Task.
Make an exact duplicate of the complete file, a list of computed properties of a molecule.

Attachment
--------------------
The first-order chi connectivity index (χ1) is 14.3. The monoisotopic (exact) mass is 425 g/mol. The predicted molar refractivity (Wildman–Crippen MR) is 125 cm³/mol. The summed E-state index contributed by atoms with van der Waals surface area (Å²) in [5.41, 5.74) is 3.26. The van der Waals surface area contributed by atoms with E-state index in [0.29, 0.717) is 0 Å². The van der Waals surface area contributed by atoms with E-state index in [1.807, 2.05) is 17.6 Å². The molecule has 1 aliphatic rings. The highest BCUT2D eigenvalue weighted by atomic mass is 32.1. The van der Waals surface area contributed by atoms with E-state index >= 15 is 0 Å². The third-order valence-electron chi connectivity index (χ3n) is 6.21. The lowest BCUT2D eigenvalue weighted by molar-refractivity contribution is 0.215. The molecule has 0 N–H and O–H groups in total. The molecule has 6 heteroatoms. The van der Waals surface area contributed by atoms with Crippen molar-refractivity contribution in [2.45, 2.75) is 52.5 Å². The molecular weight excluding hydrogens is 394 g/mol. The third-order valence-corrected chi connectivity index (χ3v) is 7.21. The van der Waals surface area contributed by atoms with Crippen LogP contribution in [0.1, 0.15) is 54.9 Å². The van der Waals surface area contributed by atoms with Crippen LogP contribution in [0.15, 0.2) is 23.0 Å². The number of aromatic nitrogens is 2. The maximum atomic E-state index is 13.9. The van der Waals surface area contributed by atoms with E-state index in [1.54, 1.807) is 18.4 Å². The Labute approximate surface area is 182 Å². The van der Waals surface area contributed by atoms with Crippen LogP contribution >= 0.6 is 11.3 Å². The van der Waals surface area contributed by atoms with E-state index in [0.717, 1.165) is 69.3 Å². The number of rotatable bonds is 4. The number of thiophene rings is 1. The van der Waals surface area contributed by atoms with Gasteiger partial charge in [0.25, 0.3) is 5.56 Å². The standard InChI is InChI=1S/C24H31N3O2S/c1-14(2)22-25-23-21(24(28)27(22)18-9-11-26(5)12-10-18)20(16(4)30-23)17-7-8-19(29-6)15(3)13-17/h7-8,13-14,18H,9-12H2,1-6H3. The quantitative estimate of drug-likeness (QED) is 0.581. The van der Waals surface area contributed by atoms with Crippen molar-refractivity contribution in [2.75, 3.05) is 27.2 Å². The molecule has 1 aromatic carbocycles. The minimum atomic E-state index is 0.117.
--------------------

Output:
The first-order chi connectivity index (χ1) is 14.3. The monoisotopic (exact) mass is 425 g/mol. The predicted molar refractivity (Wildman–Crippen MR) is 125 cm³/mol. The summed E-state index contributed by atoms with van der Waals surface area (Å²) in [5.41, 5.74) is 3.26. The van der Waals surface area contributed by atoms with E-state index in [0.29, 0.717) is 0 Å². The van der Waals surface area contributed by atoms with E-state index in [1.807, 2.05) is 17.6 Å². The molecule has 1 aliphatic rings. The highest BCUT2D eigenvalue weighted by atomic mass is 32.1. The van der Waals surface area contributed by atoms with E-state index >= 15 is 0 Å². The third-order valence-electron chi connectivity index (χ3n) is 6.21. The lowest BCUT2D eigenvalue weighted by molar-refractivity contribution is 0.215. The molecule has 0 N–H and O–H groups in total. The molecule has 6 heteroatoms. The van der Waals surface area contributed by atoms with Crippen molar-refractivity contribution in [2.45, 2.75) is 52.5 Å². The molecular weight excluding hydrogens is 394 g/mol. The third-order valence-corrected chi connectivity index (χ3v) is 7.21. The van der Waals surface area contributed by atoms with Crippen LogP contribution in [0.1, 0.15) is 54.9 Å². The van der Waals surface area contributed by atoms with Crippen LogP contribution in [0.15, 0.2) is 23.0 Å². The number of aromatic nitrogens is 2. The maximum atomic E-state index is 13.9. The van der Waals surface area contributed by atoms with E-state index in [1.54, 1.807) is 18.4 Å². The Labute approximate surface area is 182 Å². The van der Waals surface area contributed by atoms with Crippen LogP contribution >= 0.6 is 11.3 Å². The van der Waals surface area contributed by atoms with E-state index in [0.717, 1.165) is 69.3 Å². The number of rotatable bonds is 4. The number of thiophene rings is 1. The van der Waals surface area contributed by atoms with Gasteiger partial charge in [0.25, 0.3) is 5.56 Å². The standard InChI is InChI=1S/C24H31N3O2S/c1-14(2)22-25-23-21(24(28)27(22)18-9-11-26(5)12-10-18)20(16(4)30-23)17-7-8-19(29-6)15(3)13-17/h7-8,13-14,18H,9-12H2,1-6H3. The quantitative estimate of drug-likeness (QED) is 0.581. The van der Waals surface area contributed by atoms with Crippen molar-refractivity contribution in [2.75, 3.05) is 27.2 Å². The molecule has 1 aromatic carbocycles. The minimum atomic E-state index is 0.117.